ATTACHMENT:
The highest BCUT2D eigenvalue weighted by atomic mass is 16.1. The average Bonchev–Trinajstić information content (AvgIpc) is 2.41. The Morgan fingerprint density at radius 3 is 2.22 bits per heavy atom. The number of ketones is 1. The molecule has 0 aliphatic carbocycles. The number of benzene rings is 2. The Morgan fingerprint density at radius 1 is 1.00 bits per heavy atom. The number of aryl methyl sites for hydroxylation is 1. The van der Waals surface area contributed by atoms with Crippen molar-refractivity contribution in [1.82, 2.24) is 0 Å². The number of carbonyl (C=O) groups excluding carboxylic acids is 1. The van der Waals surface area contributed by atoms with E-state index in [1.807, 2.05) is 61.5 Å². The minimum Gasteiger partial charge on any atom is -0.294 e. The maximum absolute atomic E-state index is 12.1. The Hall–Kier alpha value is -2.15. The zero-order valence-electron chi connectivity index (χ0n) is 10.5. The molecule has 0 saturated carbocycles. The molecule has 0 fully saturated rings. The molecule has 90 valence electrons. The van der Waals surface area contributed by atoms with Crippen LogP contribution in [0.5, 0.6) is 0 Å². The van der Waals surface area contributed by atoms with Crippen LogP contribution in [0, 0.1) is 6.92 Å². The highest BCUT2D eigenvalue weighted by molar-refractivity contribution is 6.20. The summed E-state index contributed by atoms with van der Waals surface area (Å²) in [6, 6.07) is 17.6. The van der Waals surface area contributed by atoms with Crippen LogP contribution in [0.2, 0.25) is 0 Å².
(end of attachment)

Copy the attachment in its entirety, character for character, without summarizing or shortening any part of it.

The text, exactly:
The highest BCUT2D eigenvalue weighted by atomic mass is 16.1. The average Bonchev–Trinajstić information content (AvgIpc) is 2.41. The Morgan fingerprint density at radius 3 is 2.22 bits per heavy atom. The number of ketones is 1. The molecule has 0 aliphatic carbocycles. The number of benzene rings is 2. The Morgan fingerprint density at radius 1 is 1.00 bits per heavy atom. The number of aryl methyl sites for hydroxylation is 1. The van der Waals surface area contributed by atoms with Crippen molar-refractivity contribution in [1.82, 2.24) is 0 Å². The number of carbonyl (C=O) groups excluding carboxylic acids is 1. The van der Waals surface area contributed by atoms with E-state index in [1.807, 2.05) is 61.5 Å². The minimum Gasteiger partial charge on any atom is -0.294 e. The maximum absolute atomic E-state index is 12.1. The Hall–Kier alpha value is -2.15. The zero-order valence-electron chi connectivity index (χ0n) is 10.5. The molecule has 0 saturated carbocycles. The molecule has 0 fully saturated rings. The molecule has 90 valence electrons. The van der Waals surface area contributed by atoms with Crippen LogP contribution in [0.5, 0.6) is 0 Å². The van der Waals surface area contributed by atoms with Crippen LogP contribution in [0, 0.1) is 6.92 Å². The highest BCUT2D eigenvalue weighted by molar-refractivity contribution is 6.20. The summed E-state index contributed by atoms with van der Waals surface area (Å²) in [6, 6.07) is 17.6. The van der Waals surface area contributed by atoms with Crippen LogP contribution in [0.2, 0.25) is 0 Å².